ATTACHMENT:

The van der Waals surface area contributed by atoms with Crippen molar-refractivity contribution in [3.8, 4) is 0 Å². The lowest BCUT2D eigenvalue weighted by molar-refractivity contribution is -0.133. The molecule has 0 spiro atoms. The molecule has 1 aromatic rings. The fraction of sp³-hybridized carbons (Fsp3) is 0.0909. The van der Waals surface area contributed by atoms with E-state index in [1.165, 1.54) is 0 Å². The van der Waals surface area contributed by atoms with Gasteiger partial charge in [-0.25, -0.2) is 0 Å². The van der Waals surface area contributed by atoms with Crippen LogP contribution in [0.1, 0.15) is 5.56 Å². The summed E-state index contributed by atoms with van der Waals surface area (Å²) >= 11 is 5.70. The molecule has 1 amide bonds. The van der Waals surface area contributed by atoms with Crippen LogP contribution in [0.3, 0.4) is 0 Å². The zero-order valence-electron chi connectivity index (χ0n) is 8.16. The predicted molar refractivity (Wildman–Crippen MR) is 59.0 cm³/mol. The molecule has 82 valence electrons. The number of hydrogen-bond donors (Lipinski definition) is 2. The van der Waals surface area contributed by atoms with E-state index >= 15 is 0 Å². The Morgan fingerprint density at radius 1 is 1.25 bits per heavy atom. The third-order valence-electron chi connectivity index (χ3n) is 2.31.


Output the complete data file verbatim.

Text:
The van der Waals surface area contributed by atoms with Crippen molar-refractivity contribution in [3.8, 4) is 0 Å². The lowest BCUT2D eigenvalue weighted by molar-refractivity contribution is -0.133. The molecule has 0 spiro atoms. The molecule has 1 aromatic rings. The fraction of sp³-hybridized carbons (Fsp3) is 0.0909. The van der Waals surface area contributed by atoms with E-state index in [1.165, 1.54) is 0 Å². The van der Waals surface area contributed by atoms with Gasteiger partial charge in [-0.25, -0.2) is 0 Å². The van der Waals surface area contributed by atoms with Crippen LogP contribution in [0.1, 0.15) is 5.56 Å². The summed E-state index contributed by atoms with van der Waals surface area (Å²) >= 11 is 5.70. The molecule has 1 amide bonds. The van der Waals surface area contributed by atoms with Crippen LogP contribution in [0.3, 0.4) is 0 Å². The zero-order valence-electron chi connectivity index (χ0n) is 8.16. The predicted molar refractivity (Wildman–Crippen MR) is 59.0 cm³/mol. The molecule has 82 valence electrons. The number of hydrogen-bond donors (Lipinski definition) is 2. The van der Waals surface area contributed by atoms with E-state index >= 15 is 0 Å². The Morgan fingerprint density at radius 1 is 1.25 bits per heavy atom. The third-order valence-electron chi connectivity index (χ3n) is 2.31.